I am not convinced either way because as far as I know there is no New Zealand study that shows why people don’t vote, and if they had voted, which box they would have ticked.

    • swordfish 1.1

      Well, that’s just spiffing, isn’t it ? I’ve just spent an enormous amount of time typing out a detailed reply to EiE, but such is the debilitated state of my lap-top (as direct result of accepting Windows updates a week back) that it doesn’t seem to handle sending anything other than a very brief comment. Sooooo bloody annoying.

      • lprent 1.1.1

        My advice generally when someone says anything like that is to

        1. Try the back button to go to the previous page before the “send” AND
        2. Try a different browser. I usually assume that it is IE at fault. Chrome or Firefox work well. OR
        3. Try a less fragile operating system. Kubuntu is my favourite.
      • swordfish 1.1.2

        So the succinct version is this: (Part 1)

        (1) There are, indeed, a number of studies itemising the reasons for staying at home in recent Elections (quite a range of reasons – but a belief that ‘the Election was a foregone conclusion” is certainly a major one).

        (2) The NZES project (highlighted by Rob, above) does, in fact, provide data on which way non-voters would have gone had they turned out on Election Day 2008 and 2011.

        • swordfish 1.1.2.1

          (Part 2)

          First of all, thanks to Lynn for the advice. Much appreciated.

          (3) This NZES data has been a bone of contention between (a) Rob Salmond and (b) both Farrar and Blogger and Colmar-Brunton pollster, Andrew Robertson. The short version is that basically: (1) Andrew (analysing the NZES data – but also emphasising a number of very important caveats regarding doubts over sample size and representativeness) suggested non-voters turning out in 2011 wouldn’t have made much difference. Whereas, they would have, according to his NZES analysis, in 2008 (which would have been an absolute knife-edge election with only 3.5 points separating National from Labour rather than the 11 points that, in fact, eventuated on Election Day).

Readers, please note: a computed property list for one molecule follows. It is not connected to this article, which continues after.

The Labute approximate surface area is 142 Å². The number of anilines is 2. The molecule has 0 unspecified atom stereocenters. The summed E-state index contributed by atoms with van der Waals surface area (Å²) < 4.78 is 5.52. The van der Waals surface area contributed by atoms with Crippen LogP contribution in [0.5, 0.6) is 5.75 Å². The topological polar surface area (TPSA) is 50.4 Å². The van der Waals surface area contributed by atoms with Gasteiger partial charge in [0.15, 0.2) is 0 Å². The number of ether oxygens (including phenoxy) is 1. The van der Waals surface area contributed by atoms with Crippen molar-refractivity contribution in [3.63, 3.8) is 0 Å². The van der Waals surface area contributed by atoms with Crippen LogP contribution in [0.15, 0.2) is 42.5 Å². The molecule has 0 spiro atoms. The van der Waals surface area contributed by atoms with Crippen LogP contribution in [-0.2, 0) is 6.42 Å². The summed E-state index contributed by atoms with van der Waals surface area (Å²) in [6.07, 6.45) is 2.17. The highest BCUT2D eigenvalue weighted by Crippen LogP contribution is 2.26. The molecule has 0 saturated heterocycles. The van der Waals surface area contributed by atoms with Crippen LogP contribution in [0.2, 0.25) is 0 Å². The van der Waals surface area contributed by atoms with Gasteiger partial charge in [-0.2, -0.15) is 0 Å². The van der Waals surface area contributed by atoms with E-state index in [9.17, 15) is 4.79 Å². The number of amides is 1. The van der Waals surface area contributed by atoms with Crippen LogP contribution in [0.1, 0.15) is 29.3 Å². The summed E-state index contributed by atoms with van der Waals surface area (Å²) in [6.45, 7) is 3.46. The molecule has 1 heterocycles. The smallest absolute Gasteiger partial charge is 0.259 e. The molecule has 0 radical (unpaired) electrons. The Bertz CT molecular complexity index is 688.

2. Olwyn 2

    There is also explanation 3: that Labour voters in blue-held electorates do not reliably appreciate the importance of the party vote. This would not apply so much to the Greens; for their voters the importance of the party vote is more obvious, since they have not recently held any electorate seats. However, it is easy to imagine a Labour voter in a blue area thinking, “Why bother? X is going to get in anyway,” forgetting that their party vote would add to the overall percentage.

    • Enough is Enough 2.1

      That works both ways Olwyn.

      An ignorant Nat that doesn’t know how the system works voting in Mt Roskill might think “Why bother? Phill Goff is going to get in anyway,”.

      • Olwyn 2.1.1

        True, but when you add other discouraging features like negative polls, media bias, etc, to the certainty that Howick is never going to change its spots, the sense of foregone defeat may be greater in such places.

      • felix 2.1.2

        An ignorant Nat that doesn’t know how the system works voting in Mt Roskill might think “Why bother? Phill Goff is going to get in anyway,”.

        That’s why National saturate their campaign with John Key’s name and face. Nat voters in Mt Roskill aren’t voting against Goff. For the most part they couldn’t give a fuck who the local Nat candidate is.

        They’re voting for John Key.

  3. Jack 3

    The problem we have here in NZ is many of the lower socio-economic groups are not politically literate and if they read the messages sent out by MSM get even more apathetic and disconnected, hence not voting at the polls

    Unfortunately it works against the left wing parties and the people in need of Government support.

    • Sacha 3.1

      “many of the lower socio-economic groups are not politically literate”

      Cos everyone loves being called stupid. #winning

  4. greywarbler 4

    An initiative to commend and support”?
    http://www.radionz.co.nz/news/political/248629/panel-looks-at-value-of-vote